Marta Overchuk (IBBME PhD candidate)

Marta Overchuk. (Photo: Tyler Irving)

Marta Overchuk is working under the supervision of Professor Gang Zheng (IBBME), a senior scientist at the Princess Margaret Cancer Centre. Her project aims to improve drug delivery to tumours using local laser treatment.

While many researchers are testing the use of nanoparticles to deliver drugs directly to cancer cells, on average less than one per cent of the nanoparticles reach their intended target, often ending up in the liver and spleen. Overchuk aims to overcome this challenge by pre-treating tumours with a combination of light-sensitive molecules and lasers.

The molecules that Overchuk is applying bind to specific proteins on the surface of cancer cells. Once they are bound, Overchuk shines laser light through the skin to activate the molecules, releasing reactive oxygen species that trigger cancer cell death.

As a result of this treatment, local blood vessels dilate, which makes it easier for agents like drug-carrying nanoparticles to accumulate in the tumour. With this approach, Overchuk hopes to increase the efficacy of chemotherapy while reducing side effects.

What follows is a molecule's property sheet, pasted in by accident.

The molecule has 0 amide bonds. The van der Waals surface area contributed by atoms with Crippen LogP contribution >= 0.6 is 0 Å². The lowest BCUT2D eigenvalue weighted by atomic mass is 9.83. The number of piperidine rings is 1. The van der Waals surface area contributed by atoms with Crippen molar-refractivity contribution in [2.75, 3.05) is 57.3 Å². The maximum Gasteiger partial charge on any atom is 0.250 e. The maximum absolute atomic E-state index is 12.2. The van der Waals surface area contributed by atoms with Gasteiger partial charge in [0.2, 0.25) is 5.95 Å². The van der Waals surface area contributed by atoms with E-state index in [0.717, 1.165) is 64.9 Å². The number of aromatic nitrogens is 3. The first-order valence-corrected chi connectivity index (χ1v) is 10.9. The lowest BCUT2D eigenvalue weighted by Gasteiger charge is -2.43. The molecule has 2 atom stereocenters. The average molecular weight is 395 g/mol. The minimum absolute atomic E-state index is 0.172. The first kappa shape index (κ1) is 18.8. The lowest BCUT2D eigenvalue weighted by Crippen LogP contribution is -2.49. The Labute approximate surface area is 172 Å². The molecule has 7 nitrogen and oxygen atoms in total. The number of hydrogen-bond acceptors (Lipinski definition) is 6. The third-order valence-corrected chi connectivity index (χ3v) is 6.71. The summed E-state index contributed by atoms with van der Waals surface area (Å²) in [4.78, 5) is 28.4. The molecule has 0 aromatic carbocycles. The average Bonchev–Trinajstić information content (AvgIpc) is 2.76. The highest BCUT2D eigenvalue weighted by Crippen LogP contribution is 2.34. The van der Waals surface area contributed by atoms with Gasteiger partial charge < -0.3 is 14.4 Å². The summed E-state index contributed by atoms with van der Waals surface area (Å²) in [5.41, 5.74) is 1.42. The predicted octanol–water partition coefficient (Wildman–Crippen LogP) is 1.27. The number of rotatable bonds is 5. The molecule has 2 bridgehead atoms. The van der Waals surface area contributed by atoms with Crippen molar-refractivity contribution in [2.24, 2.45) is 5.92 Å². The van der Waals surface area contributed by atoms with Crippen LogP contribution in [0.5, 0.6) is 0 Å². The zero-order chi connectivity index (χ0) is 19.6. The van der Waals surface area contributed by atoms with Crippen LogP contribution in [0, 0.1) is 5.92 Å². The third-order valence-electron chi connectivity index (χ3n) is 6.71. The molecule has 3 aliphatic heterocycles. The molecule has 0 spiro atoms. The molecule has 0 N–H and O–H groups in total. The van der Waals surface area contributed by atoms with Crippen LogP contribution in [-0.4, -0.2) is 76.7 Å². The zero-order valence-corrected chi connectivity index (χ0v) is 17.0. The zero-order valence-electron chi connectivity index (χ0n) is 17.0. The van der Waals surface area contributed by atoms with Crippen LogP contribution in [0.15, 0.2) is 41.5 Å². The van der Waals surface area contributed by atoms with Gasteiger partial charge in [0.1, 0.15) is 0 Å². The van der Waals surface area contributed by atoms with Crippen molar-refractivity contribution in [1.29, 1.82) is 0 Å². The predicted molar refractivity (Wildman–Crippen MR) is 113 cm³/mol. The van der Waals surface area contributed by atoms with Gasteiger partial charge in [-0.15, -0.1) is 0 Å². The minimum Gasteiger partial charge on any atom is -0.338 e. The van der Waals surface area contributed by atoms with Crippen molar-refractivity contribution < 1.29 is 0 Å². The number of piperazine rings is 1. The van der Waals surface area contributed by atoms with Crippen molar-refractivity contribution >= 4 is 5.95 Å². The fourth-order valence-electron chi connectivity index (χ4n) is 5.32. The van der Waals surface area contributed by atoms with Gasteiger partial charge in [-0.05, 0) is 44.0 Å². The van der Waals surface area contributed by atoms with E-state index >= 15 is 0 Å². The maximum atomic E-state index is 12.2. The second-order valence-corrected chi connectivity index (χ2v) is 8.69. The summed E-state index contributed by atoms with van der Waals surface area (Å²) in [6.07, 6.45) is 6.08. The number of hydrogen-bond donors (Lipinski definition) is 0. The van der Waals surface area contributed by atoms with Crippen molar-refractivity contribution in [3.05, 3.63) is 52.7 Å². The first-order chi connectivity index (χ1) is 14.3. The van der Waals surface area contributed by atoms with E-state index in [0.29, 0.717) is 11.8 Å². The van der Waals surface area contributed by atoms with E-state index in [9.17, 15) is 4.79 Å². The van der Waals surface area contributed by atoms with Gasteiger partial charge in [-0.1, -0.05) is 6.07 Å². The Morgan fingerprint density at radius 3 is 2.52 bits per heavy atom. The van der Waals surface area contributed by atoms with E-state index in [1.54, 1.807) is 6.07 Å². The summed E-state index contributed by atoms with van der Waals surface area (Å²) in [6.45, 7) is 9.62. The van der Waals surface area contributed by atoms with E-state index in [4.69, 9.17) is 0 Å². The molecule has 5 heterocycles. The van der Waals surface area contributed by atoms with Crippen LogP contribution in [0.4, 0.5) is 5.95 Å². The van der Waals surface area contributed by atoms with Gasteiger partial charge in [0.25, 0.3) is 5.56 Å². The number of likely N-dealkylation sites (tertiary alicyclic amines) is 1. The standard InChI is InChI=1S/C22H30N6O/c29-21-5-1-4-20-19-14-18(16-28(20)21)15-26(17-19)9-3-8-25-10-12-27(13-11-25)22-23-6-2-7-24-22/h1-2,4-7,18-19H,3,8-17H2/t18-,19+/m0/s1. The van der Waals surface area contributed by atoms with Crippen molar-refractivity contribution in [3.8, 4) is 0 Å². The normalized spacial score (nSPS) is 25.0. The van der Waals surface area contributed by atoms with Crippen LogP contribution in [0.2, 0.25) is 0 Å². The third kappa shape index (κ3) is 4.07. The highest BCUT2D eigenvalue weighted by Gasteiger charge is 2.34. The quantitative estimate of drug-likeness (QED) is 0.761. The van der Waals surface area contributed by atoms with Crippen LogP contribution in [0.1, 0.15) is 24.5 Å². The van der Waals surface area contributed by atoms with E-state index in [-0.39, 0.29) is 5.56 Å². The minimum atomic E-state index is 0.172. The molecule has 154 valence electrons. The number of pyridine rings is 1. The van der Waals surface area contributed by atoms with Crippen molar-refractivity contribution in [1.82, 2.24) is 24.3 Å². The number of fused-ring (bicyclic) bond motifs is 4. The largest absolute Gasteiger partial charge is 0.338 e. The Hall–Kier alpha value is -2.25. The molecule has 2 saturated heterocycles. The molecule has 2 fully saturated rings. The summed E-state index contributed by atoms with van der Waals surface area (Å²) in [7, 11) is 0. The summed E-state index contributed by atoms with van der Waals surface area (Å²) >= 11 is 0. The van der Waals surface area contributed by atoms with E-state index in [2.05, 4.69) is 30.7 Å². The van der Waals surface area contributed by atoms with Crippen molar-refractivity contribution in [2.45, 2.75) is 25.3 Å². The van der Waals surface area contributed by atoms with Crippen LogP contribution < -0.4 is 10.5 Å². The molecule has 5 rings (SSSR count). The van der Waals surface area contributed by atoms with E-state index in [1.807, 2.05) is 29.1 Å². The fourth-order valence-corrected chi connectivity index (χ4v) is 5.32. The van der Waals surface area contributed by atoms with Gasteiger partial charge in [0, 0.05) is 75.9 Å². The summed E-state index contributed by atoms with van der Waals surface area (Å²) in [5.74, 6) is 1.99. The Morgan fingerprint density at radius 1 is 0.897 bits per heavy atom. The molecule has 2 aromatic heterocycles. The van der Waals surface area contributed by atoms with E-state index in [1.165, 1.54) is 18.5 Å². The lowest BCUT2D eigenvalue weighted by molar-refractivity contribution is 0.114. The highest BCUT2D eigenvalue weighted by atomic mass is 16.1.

“As an international student from Ukraine, it is a great honour for me to be awarded the Vanier Scholarship,” she says. “Being a part of the Vanier community gives me fantastic networking opportunities with like-minded individuals, who seek to bring positive changes to their society. This greatly motivates me to pursue a career in translational research in Canada.”

 Reza Rafie (ECE PhD candidate)

Reza Rafie. (Photo: Jessica MacInnis)

Rafie is studying with Professor Frank Kschischang (ECE), focusing on fibre-optic communications. He is using advanced mathematical tools to estimate the capacity — the ultimate limit to the rate at which one can reliably transmit information — of optical fibres. He can then use other mathematical tools to design communication mechanisms capable of operating at data rates near those theoretical limits.